- derived from the influence of Richard Norman Shaw, an influential British architect of the late Victorian era.
- often showed tudor-style woodwork and elaborate fretwork that replaced the Victorian taste for wrought iron.
- Verandahs were usually a feature,
- Images of the rising sun and Australian wildlife (to replace the English use of sunflowers);
- Circular windows, (bullseyes)
- turrets and towers with conical or pyramid-shaped roofs.” -from Wikipedia
|Gothic styled ‘Olmora’ 308 Burwood Rd, Queen Anne Federation home, Burwood, Sydney with characteristic white painted woodwork, finial on turret, terracotta ridge ornaments|
steeply pitched roofs, with at least one gable end facing the street and often an octagonal turret
- widespread ornamentation, including terracotta ridge cappings, finials, dragons and gargoyles (more so in Victoria);
- fretted frieze panels and post brackets, squared verandah posts,
- chimney cornices and terracotta pots
- leadlight windows and fretwork featuring patterns ranging from geometric to extravagant art nouveau designs –www.buildingcommission.com.au
- ceilings often divided into panels ornamented with plaster straps and shallow patterns with (delicate) art nouveau motifs
- frequent use of timber panelling on lower walls in front rooms
- fire-places and ingle-nooks (seated fire surrounds).
Elaborate Gothic Queen Anne designed ‘Vallambrosa’ 19 Appian Way, Burwood, Sydney
- Walls with picturerails and sometimes wall-paper, using art nouveau patterns
- pressed metal or painted plaster –www.buildingcommission.com.au
- Front verandas with elaborate timber decoration
- Bay windows using quadruple casements,
- Tiling on the patio floor and entry paths
- Brickwork in a deep red or dark brown, often with a mix of the two
- Roofs of typically slate or terracotta tiles with decorative gables,
- Roofs have timber features, motifs, tall chimneysand fretwork
- ‘Witches Hat’ roofing
- Decorative leadlight windows
- Circular windows (known as bulls-eye windows)
- High ceilings
- Timber features.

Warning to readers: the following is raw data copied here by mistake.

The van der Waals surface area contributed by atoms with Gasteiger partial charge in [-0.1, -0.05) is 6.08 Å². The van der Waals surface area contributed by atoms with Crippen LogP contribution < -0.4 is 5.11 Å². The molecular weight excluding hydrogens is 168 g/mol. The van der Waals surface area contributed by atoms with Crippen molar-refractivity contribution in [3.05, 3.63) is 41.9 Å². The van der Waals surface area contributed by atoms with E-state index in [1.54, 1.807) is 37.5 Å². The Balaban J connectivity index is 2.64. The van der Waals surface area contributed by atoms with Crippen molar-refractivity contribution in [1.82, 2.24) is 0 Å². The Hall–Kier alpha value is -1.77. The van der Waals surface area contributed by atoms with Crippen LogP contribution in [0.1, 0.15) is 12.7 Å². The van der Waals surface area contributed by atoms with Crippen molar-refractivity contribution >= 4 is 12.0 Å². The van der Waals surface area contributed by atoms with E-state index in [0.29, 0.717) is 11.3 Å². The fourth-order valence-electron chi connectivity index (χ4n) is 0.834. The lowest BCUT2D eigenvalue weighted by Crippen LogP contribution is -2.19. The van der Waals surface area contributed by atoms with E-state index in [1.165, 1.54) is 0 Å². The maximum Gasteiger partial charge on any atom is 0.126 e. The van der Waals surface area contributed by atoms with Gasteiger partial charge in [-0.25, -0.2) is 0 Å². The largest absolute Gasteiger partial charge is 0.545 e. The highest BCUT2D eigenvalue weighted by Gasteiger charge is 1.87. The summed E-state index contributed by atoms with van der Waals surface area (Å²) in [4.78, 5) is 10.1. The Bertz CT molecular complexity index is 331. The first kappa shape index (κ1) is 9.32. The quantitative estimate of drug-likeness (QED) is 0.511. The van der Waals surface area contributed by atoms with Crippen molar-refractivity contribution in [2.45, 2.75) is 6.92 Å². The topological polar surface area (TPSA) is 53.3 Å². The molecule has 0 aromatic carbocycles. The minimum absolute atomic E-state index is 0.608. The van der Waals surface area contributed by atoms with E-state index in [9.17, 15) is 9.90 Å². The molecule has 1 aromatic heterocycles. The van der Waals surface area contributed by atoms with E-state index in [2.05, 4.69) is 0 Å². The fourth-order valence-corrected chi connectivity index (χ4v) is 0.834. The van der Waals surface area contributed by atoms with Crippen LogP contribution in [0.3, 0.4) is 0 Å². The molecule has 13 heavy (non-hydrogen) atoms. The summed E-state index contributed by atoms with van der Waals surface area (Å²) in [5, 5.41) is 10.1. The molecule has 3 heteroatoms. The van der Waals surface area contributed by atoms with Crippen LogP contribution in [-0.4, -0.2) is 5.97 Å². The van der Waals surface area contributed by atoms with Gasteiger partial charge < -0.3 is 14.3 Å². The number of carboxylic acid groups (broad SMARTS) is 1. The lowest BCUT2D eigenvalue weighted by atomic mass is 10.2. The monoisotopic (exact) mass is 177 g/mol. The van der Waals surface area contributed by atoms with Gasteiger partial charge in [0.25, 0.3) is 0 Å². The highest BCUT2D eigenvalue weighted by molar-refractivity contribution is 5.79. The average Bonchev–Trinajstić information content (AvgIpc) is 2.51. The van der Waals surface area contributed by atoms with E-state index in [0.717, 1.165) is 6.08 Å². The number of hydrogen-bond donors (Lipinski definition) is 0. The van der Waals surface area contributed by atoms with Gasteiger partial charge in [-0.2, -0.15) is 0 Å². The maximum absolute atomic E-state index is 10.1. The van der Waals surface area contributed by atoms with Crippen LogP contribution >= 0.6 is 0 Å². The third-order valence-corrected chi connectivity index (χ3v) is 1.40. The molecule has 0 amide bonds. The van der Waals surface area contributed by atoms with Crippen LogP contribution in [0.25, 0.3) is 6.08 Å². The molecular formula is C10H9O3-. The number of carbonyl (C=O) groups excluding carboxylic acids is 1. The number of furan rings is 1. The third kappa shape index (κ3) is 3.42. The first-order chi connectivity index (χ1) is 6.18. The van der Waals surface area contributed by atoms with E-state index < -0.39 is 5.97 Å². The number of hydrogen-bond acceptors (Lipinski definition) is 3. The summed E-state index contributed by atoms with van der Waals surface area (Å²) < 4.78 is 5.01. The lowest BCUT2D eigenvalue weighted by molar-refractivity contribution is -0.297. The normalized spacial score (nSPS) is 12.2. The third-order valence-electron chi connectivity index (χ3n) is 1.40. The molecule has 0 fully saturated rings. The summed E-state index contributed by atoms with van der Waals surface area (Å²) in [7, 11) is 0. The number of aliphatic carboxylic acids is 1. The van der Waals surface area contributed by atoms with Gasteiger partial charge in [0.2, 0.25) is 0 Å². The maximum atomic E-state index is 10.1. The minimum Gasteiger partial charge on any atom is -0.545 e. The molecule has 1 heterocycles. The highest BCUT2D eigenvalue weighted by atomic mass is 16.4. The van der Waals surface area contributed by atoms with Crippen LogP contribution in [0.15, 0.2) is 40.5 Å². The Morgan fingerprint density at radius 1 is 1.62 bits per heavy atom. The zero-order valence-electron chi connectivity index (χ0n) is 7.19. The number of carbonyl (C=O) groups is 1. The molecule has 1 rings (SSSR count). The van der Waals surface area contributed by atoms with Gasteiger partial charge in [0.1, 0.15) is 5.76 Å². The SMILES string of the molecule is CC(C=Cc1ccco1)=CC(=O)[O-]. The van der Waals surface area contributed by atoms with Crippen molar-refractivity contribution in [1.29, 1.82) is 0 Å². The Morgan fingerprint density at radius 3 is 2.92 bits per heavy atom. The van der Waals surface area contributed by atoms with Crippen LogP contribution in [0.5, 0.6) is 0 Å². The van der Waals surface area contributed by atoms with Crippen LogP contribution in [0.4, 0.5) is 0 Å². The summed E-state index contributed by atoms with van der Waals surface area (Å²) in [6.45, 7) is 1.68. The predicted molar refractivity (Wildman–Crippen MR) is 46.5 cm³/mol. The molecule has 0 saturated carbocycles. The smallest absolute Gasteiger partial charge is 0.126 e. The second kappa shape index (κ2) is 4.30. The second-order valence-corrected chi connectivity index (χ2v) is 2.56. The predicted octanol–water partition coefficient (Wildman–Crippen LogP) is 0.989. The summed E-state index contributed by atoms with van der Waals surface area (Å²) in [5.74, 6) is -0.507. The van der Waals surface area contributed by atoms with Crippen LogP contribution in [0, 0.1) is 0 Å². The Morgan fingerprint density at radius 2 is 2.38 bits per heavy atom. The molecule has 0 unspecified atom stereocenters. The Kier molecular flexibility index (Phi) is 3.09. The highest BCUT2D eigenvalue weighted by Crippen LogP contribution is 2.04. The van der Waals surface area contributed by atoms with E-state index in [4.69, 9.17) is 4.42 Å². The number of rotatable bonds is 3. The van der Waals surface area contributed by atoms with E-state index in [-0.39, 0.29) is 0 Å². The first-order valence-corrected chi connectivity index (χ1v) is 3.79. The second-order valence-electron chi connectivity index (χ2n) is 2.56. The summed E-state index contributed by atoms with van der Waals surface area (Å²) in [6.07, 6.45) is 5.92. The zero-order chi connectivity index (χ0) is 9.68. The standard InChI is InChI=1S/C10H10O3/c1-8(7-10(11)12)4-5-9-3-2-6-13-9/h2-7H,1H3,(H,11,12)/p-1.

The style as it developed in Australia was highly eclectic, blending Queen Anne elements with various Australian influences.
Urrbrae House, Urrbrae,
Old English characteristics like ribbed chimneys and gabled roofs were combined with Australian elements like encircling verandahs, designed to keep the sun out.
- One outstanding example of this eclectic approach is Urrbrae House, in the Adelaide suburb of Urrbrae, South Australia, part of the Waite Institute. See also Urrbrae House, Glen Osmond
- Another variation with connections to the Federation Queen Anne style was the Federation Bungalow, featuring prominent verandahs. This style generally incorporated familiar Queen Anne elements, but usually in simplified form.
- West Maling, corner of Penshurst Avenue and King Georges Road, Penshurst, Sydney
- in Haberfield, a suburb of Sydney, which showcases about 750 architect-designed Federation homes, all different, now heritage protected –http://www.dictionaryofsydney.org/entry/haberfield – see the work of Vincent Crow
- Homes, in Appian Way, Burwood, Sydney
- Caerleon, 15 Ginahgulla Road, Bellevue Hill Sydney (sold for $22 million in January 2008)
- **Amesbury**, 78 Alt Street, Ashfield
Amesbury, 78 Alt Street, Ashfield
Caerleon is a two-storey Queen Anne home built in 1885 in Bellevue Hill, Sydney NSW. The house, was designed for a member of the Fairfax family, Charles B.Fairfax. The architectural design was English.
|Caerleon is a two-storey Queen Anne home built in 1885|
This house represents a rich example of Queen Anne elements:
- red brick walls with stone dressing, terracotashingles,
- balconies, bay windows, verandahs,
- leadlight windows and elaborate chimneys.
- It is said to have been the first Queen Anne home in Australia and
- set the tone for the Federation Queen Anne homes that were to become so popular (i.e. no Gothic influence)
- It was sold for $22 million in January, 2008.
- Caerleon, Bellevue Hill, NSW 1885
- Queens Bess Row – East Melbourne 1886
- West Maling, in the suburb of Penshurst, New South Wales, 1888
- Amesbury, in the suburb of Ashfield, New South Wales, 1888
- Camelot at Camden (now Narellen) 1888
- Illawarra – Toorak Vic, 1889
- North Park Mansion – Essendon Vic, 1889
- The Towers – Kew, Vic 1890
- Bundoora Homestead, Vic 1890
- Carrum Carrum,17 Mary Street LONGUEVILLE NSW c1890,
- Uxbridge House – Hawthorn Vic, 1890
- Urrbrae house, Glen Osmond S.A. 1891
These houses, although built around the same time, had distinct styles:
- Melbourne Houses show Gothic influences
- West Maling displaying a strong Tudor influence that was not present in Annesbury.
The Queen Anne style soon became increasingly popular, appealing predominantly to reasonably well-off people with an “Establishment” leaning.
|81 Muston Street Mosman|